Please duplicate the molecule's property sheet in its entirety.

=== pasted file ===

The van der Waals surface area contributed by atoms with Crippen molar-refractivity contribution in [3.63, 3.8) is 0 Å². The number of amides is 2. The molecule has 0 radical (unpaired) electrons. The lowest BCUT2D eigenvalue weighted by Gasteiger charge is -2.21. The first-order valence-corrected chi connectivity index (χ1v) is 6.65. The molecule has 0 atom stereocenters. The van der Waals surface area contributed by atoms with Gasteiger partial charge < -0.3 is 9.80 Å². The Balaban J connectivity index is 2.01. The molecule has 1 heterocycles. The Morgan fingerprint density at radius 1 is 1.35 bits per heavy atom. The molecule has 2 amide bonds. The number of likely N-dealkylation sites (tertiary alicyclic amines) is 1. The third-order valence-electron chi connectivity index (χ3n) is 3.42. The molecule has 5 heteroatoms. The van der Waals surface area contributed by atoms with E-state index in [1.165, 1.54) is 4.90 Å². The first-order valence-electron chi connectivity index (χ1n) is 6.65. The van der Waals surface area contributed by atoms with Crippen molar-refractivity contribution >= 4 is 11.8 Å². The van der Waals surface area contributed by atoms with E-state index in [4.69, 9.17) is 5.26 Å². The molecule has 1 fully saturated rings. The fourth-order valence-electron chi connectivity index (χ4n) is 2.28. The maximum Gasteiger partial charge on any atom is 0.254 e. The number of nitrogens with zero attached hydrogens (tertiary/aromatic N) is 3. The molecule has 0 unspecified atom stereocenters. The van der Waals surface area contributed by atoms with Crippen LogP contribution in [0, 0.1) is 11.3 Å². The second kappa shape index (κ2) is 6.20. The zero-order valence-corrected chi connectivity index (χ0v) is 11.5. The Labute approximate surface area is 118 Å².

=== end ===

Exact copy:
The van der Waals surface area contributed by atoms with Crippen molar-refractivity contribution in [3.63, 3.8) is 0 Å². The number of amides is 2. The molecule has 0 radical (unpaired) electrons. The lowest BCUT2D eigenvalue weighted by Gasteiger charge is -2.21. The first-order valence-corrected chi connectivity index (χ1v) is 6.65. The molecule has 0 atom stereocenters. The van der Waals surface area contributed by atoms with Gasteiger partial charge < -0.3 is 9.80 Å². The Balaban J connectivity index is 2.01. The molecule has 1 heterocycles. The Morgan fingerprint density at radius 1 is 1.35 bits per heavy atom. The molecule has 2 amide bonds. The number of likely N-dealkylation sites (tertiary alicyclic amines) is 1. The third-order valence-electron chi connectivity index (χ3n) is 3.42. The molecule has 5 heteroatoms. The van der Waals surface area contributed by atoms with E-state index in [1.165, 1.54) is 4.90 Å². The first-order valence-electron chi connectivity index (χ1n) is 6.65. The van der Waals surface area contributed by atoms with Crippen molar-refractivity contribution >= 4 is 11.8 Å². The van der Waals surface area contributed by atoms with E-state index in [4.69, 9.17) is 5.26 Å². The molecule has 1 fully saturated rings. The fourth-order valence-electron chi connectivity index (χ4n) is 2.28. The maximum Gasteiger partial charge on any atom is 0.254 e. The number of nitrogens with zero attached hydrogens (tertiary/aromatic N) is 3. The molecule has 0 unspecified atom stereocenters. The van der Waals surface area contributed by atoms with Crippen LogP contribution in [0, 0.1) is 11.3 Å². The second kappa shape index (κ2) is 6.20. The zero-order valence-corrected chi connectivity index (χ0v) is 11.5. The Labute approximate surface area is 118 Å².